Drive a Monster Screw through Concrete!

This new class of battery-powered, no-compromise impact drivers can hammer through anything

by Jeff Harris

Jeff Harris

Driving fat screws into rock-solid surfaces requires huge muscle-a task even the highest-end cordless drills often can't hack. But the beasts on this page and the next are ready to ease that burden. Twice as fast as traditional cordless drills and three times as powerful-yet only half the size and weight-impact drivers are strong enough to put a beefy screw through a concrete block.

In the past, impact drivers were pneumatically driven units tethered to a compressor, but a recent flood of high-capacity batteries has allowed manufacturers to separate the tools from their air hoses and create cordless electric models. The Craftsman 11458 shown here is the smallest of the bunch, and the most obvious beneficiary of the new battery technology. It'll fit in your kitchen drawer and weighs in at a trim 1.5 pounds.

At times-say, you're driving a screw into a piece of balsa wood-an impact driver acts just like a drill, quietly turning your fastener. But as resistance builds, a spring-mounted, double-headed hammer in the tool's nose cone winds up. When fully compressed, it releases, spins 180 degrees, and smashes against the chuck, creating a massive burst of torque. It's like rapping a wrench with a hammer 50 times a second to loosen a frozen nut. Let's see your drill do that.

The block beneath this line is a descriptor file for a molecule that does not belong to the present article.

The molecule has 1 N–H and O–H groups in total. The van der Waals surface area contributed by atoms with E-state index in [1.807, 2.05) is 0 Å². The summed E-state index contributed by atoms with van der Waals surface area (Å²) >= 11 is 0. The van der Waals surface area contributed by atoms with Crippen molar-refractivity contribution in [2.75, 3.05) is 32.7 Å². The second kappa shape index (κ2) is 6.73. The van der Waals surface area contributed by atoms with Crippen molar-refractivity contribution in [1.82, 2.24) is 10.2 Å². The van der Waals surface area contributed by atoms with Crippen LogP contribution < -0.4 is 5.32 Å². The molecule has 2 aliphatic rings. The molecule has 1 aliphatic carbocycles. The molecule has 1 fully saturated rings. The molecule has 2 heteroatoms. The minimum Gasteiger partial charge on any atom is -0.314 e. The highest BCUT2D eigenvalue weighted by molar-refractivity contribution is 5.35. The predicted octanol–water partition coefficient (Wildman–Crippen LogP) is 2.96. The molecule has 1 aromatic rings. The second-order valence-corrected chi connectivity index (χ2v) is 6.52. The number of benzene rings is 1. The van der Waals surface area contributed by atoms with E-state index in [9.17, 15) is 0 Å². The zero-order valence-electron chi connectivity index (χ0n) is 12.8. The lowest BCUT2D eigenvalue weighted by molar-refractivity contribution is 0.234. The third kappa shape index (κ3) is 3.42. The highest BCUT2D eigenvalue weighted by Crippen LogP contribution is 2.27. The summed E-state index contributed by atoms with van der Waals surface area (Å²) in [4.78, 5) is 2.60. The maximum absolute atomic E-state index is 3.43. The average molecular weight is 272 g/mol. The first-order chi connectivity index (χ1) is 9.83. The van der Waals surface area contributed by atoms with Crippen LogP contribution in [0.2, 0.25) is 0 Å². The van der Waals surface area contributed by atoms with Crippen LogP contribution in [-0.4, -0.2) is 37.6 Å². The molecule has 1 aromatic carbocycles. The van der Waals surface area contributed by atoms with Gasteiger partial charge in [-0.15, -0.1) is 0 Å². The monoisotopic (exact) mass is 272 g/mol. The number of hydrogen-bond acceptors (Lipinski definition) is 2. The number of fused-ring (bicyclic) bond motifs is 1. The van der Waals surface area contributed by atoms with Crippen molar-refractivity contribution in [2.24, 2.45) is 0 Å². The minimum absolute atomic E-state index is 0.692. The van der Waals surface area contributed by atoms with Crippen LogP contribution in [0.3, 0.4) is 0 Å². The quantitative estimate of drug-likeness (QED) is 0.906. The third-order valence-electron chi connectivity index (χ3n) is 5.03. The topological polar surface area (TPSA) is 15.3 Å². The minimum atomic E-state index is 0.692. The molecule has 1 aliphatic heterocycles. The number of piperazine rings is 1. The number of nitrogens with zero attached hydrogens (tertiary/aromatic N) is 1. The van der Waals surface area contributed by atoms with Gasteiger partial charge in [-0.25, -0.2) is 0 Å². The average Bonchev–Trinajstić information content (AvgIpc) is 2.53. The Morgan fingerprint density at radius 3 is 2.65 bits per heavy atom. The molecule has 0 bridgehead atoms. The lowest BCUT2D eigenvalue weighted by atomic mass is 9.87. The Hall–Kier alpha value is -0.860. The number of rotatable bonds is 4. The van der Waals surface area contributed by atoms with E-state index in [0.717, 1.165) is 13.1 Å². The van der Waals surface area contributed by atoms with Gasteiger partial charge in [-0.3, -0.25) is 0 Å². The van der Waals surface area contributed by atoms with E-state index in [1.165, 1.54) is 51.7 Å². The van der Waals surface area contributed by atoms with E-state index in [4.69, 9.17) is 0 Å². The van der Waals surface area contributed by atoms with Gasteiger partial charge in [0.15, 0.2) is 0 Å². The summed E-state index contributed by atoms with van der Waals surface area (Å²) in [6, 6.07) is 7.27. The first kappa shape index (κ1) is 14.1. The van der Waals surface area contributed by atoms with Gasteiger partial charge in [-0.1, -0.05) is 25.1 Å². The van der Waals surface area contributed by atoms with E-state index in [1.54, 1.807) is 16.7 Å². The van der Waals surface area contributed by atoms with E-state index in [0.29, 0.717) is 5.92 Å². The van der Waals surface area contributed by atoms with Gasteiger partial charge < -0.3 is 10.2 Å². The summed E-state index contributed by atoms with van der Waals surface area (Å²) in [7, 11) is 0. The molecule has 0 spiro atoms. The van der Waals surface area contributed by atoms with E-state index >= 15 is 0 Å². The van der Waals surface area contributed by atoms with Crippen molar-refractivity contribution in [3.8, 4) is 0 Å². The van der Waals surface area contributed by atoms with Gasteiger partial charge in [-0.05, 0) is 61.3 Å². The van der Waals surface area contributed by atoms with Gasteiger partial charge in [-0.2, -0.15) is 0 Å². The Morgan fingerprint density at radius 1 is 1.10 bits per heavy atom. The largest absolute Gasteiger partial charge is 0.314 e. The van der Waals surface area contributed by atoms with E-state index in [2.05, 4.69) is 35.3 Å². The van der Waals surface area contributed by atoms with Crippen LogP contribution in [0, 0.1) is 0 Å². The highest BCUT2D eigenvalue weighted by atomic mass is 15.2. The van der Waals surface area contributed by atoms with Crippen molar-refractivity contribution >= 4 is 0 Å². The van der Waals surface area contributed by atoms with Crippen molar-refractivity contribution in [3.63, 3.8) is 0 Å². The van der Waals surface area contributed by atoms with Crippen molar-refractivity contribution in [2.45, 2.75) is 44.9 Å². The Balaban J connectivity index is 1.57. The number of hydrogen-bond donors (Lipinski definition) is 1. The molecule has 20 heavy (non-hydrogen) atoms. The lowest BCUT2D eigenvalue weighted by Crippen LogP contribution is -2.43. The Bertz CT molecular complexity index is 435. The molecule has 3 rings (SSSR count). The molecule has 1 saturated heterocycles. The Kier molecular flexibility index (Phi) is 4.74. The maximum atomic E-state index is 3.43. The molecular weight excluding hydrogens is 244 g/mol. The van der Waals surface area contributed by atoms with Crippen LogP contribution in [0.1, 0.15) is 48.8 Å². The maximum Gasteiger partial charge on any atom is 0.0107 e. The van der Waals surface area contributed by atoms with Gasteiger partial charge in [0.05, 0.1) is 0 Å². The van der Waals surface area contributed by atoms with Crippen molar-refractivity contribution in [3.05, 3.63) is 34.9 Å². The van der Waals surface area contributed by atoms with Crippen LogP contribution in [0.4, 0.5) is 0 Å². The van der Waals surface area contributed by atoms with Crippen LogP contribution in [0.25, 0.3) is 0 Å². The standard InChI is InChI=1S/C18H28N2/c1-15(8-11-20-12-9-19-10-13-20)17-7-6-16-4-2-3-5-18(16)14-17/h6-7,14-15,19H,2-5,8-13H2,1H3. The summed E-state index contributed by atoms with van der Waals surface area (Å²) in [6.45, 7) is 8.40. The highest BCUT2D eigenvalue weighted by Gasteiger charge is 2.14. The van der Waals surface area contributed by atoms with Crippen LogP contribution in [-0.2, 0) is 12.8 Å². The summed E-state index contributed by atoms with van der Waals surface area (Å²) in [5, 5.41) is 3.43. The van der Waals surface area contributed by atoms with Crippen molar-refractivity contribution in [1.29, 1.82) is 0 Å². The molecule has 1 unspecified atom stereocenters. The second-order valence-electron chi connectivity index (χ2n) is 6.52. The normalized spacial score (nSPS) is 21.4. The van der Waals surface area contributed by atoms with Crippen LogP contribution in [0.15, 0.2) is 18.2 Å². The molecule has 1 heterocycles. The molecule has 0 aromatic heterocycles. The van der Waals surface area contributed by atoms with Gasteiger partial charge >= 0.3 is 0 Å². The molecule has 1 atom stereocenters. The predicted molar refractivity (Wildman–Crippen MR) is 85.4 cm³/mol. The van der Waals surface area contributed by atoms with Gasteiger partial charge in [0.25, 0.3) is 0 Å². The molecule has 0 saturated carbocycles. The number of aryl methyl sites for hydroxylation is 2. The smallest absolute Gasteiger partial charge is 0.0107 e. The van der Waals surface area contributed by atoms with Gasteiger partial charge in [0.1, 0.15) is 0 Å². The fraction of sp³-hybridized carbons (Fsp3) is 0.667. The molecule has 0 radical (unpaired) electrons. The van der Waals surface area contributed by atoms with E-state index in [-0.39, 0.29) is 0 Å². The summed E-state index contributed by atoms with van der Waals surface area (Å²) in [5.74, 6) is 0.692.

Craftsman 11458

Best for the always-on-call handy dad. Barely bigger than a screwdriver, it outpowers some cordless drills.

Max. torque 175 inch-pounds

Max. impacts per minute 3,600

Max. rpm 1,800

Battery 4.8-volt NiCad

Black & Decker BDID1202

Best for the seasonal handyman. Not the most powerful of the bunch but still brawny, this is your choice if you´d rather not spend $200-plus on something you´ll use only a few times a year.

Max. torque 850 inch-pounds

Max. impacts per minute (ipm) 2,800

Max. rpm 2,600

Battery 12-volt NiCad

$80